Greta Gerwig’s second film, and the seventh adaptation of Louisa May Alcott’s 1868 classic book Little Women, is stunning showcase of Gerwig’s talent as a director, and the incredible careers to come for the young cast.
Set during the American Civil War in Massachusetts, the exuberant March daughters are living a somewhat diminished existence since their father left for the frontlines – a semi-poverty in their large family home. Meg, the eldest, (Emma Watson) longs for a finer life, dreaming of balls and a wealthy marriage. Jo (Saoirse Ronan) is the primary character and through whom much of the novel and the film is told, is tomboy-ish, and an ambitious writer who declares often and loudly that she will never marry. Amy (Florence Pugh) wants to be the “best painter in the world” and is often at odds with Jo, their ambitions and tempers clashing. Beth, the youngest, is quiet, often observing but always taking part.
Just like the novel, Gerwig’s film transports you fully into another time, both drawing on history and set in it’s own world in which four young women take control of their destinies, living on the margins of history but still determined to make their own mark in the world – no matter how different. Weaving easily between the two timelines, during the war and then seven years later when the girls have grown up, Gerwig highlights the parallels that emerge in the lives of the March sister – a key focal point being Beth’s illness with scarlet fever. The early years are bursting with vibrancy and colour – from brightly coloured scarves, to purple slippers, as well as the golden light that seeps into ever frame.
When Meg marries, Jo declares that her “childhood has ended” – it may seem dramatic but there is certainly a sense of loss that comes with this change. The autumnal light fades as each girl moves forward in her own lives, even Jo’s clothing darkens into long black coats and deep blue skirts. Gerwig therefore is able to confidently and easily indicate where in the non-linear narrative the action is taking place without relying on disruptive title cards.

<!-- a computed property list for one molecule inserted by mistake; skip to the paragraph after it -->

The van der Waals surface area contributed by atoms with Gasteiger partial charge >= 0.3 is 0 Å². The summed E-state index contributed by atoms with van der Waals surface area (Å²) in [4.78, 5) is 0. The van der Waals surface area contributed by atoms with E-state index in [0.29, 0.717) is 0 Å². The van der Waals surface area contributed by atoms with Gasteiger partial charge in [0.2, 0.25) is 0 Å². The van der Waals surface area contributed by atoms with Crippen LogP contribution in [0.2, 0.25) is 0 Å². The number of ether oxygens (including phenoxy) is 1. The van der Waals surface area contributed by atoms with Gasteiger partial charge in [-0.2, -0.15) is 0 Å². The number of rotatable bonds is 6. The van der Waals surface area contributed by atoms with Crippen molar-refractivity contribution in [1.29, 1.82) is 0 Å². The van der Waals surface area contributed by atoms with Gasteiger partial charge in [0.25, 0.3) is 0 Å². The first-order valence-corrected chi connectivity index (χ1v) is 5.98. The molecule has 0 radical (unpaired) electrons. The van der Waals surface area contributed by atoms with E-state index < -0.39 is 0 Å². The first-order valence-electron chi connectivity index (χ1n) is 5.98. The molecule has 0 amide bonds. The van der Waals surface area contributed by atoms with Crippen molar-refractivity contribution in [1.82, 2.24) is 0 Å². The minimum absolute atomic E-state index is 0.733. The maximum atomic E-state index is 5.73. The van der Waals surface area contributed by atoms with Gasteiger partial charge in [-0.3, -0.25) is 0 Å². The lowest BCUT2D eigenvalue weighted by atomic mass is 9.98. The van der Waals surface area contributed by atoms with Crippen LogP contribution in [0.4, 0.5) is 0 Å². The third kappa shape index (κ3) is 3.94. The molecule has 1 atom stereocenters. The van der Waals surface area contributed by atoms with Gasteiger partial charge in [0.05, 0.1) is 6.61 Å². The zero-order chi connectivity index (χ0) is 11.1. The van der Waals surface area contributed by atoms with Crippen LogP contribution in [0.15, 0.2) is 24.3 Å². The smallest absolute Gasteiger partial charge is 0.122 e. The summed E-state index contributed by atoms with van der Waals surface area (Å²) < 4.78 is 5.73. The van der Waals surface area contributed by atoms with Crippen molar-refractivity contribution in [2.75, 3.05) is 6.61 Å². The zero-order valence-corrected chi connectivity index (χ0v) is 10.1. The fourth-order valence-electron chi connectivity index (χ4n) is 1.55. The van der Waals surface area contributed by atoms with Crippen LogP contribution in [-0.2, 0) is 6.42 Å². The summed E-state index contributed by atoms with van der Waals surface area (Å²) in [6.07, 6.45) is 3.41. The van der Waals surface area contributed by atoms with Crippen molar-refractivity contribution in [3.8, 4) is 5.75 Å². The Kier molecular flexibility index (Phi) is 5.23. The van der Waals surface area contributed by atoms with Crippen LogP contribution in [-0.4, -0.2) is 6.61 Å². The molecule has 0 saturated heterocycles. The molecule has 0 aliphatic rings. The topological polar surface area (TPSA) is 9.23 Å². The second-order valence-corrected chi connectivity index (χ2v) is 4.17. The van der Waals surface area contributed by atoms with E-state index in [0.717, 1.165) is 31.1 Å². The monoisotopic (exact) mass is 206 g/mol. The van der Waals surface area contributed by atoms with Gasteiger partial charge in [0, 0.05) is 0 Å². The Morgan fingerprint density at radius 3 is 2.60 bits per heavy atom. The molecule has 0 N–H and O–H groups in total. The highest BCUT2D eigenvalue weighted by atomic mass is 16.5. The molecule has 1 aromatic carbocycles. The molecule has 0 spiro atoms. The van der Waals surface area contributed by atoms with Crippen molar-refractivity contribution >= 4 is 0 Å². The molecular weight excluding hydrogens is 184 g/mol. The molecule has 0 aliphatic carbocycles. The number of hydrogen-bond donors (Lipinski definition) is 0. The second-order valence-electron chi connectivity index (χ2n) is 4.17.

The reunion of Ronan with her Ladybird co-star Timothee Chalamet, playing Jo’s closest friend and confidante Laurie is one of pure delight. Their chemistry is effortless as the two friends whose feelings for each together deepen without ever feeling force. From the first moment they meet, in the back room of a ball, and decide to dance along with the music in their own way, the formula for much of their relationship is set. It is one of vibrancy, arguments and undeniable care for each other – and Laurie becomes increasing entwined in the lives of Jo and the rest of the March sisters. There are similarly strong performances from the rest of the March sisters, with a special mention to Pugh’s portrayal of Amy who can easily be made into a dislikeable character, especially for some of her actions against Jo in their childhood. Instead Pugh transforms the role in what continues to be a run of successful and stunning performances this year, and gives Amy a sense of longing and an unhappiness of being compared to her older sister that allows the depths of her personality to shine through.
Little Women, in both its source material and the film, is as much about a struggle for independence and happiness for each of the girls, who all differ wildly from each other in their ambitions, but all strive to be recognised as themselves. Gerwig truly captures a moment in time, but also a desire that truly resonates. Beautiful, heart-breaking and joyful, Little Women deserves its place among the top films of the year.